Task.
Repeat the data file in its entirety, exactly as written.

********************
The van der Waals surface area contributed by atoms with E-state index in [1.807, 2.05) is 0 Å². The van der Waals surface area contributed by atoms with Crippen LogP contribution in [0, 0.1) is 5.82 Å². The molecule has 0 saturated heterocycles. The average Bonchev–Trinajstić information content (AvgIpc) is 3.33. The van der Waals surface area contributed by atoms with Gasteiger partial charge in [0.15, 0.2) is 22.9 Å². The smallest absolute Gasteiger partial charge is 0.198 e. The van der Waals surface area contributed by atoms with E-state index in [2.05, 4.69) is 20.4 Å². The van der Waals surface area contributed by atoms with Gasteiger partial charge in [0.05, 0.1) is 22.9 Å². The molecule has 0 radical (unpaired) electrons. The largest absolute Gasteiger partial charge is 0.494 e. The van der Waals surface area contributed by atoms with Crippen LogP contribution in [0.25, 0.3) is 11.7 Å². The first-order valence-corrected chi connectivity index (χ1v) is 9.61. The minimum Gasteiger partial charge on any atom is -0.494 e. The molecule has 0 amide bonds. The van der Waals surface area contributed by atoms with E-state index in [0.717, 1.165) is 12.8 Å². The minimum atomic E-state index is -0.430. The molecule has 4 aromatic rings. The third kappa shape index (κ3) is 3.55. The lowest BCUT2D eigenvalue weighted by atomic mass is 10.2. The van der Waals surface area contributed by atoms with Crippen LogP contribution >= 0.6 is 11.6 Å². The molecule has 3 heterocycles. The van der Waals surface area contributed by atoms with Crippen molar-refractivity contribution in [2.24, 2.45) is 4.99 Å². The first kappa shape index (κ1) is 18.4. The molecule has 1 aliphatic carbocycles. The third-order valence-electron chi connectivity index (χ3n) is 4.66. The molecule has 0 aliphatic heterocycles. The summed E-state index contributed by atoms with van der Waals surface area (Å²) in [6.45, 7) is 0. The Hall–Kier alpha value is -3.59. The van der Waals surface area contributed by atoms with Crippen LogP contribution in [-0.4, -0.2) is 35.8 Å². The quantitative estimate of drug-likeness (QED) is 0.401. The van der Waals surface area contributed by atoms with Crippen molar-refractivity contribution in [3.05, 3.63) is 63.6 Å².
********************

The van der Waals surface area contributed by atoms with E-state index in [1.807, 2.05) is 0 Å². The van der Waals surface area contributed by atoms with Crippen LogP contribution in [0, 0.1) is 5.82 Å². The molecule has 0 saturated heterocycles. The average Bonchev–Trinajstić information content (AvgIpc) is 3.33. The van der Waals surface area contributed by atoms with Gasteiger partial charge in [0.15, 0.2) is 22.9 Å². The smallest absolute Gasteiger partial charge is 0.198 e. The van der Waals surface area contributed by atoms with E-state index in [2.05, 4.69) is 20.4 Å². The van der Waals surface area contributed by atoms with Gasteiger partial charge in [0.05, 0.1) is 22.9 Å². The molecule has 0 radical (unpaired) electrons. The largest absolute Gasteiger partial charge is 0.494 e. The van der Waals surface area contributed by atoms with Crippen LogP contribution in [0.25, 0.3) is 11.7 Å². The first-order valence-corrected chi connectivity index (χ1v) is 9.61. The minimum Gasteiger partial charge on any atom is -0.494 e. The molecule has 0 amide bonds. The van der Waals surface area contributed by atoms with E-state index in [0.717, 1.165) is 12.8 Å². The minimum atomic E-state index is -0.430. The molecule has 4 aromatic rings. The third kappa shape index (κ3) is 3.55. The lowest BCUT2D eigenvalue weighted by atomic mass is 10.2. The van der Waals surface area contributed by atoms with Crippen LogP contribution >= 0.6 is 11.6 Å². The molecule has 3 heterocycles. The van der Waals surface area contributed by atoms with Crippen molar-refractivity contribution in [2.24, 2.45) is 4.99 Å². The first kappa shape index (κ1) is 18.4. The molecule has 1 aliphatic carbocycles. The third-order valence-electron chi connectivity index (χ3n) is 4.66. The molecule has 0 aliphatic heterocycles. The summed E-state index contributed by atoms with van der Waals surface area (Å²) in [6.45, 7) is 0. The Hall–Kier alpha value is -3.59. The van der Waals surface area contributed by atoms with Crippen LogP contribution in [-0.4, -0.2) is 35.8 Å². The quantitative estimate of drug-likeness (QED) is 0.401. The van der Waals surface area contributed by atoms with Crippen molar-refractivity contribution in [3.05, 3.63) is 63.6 Å².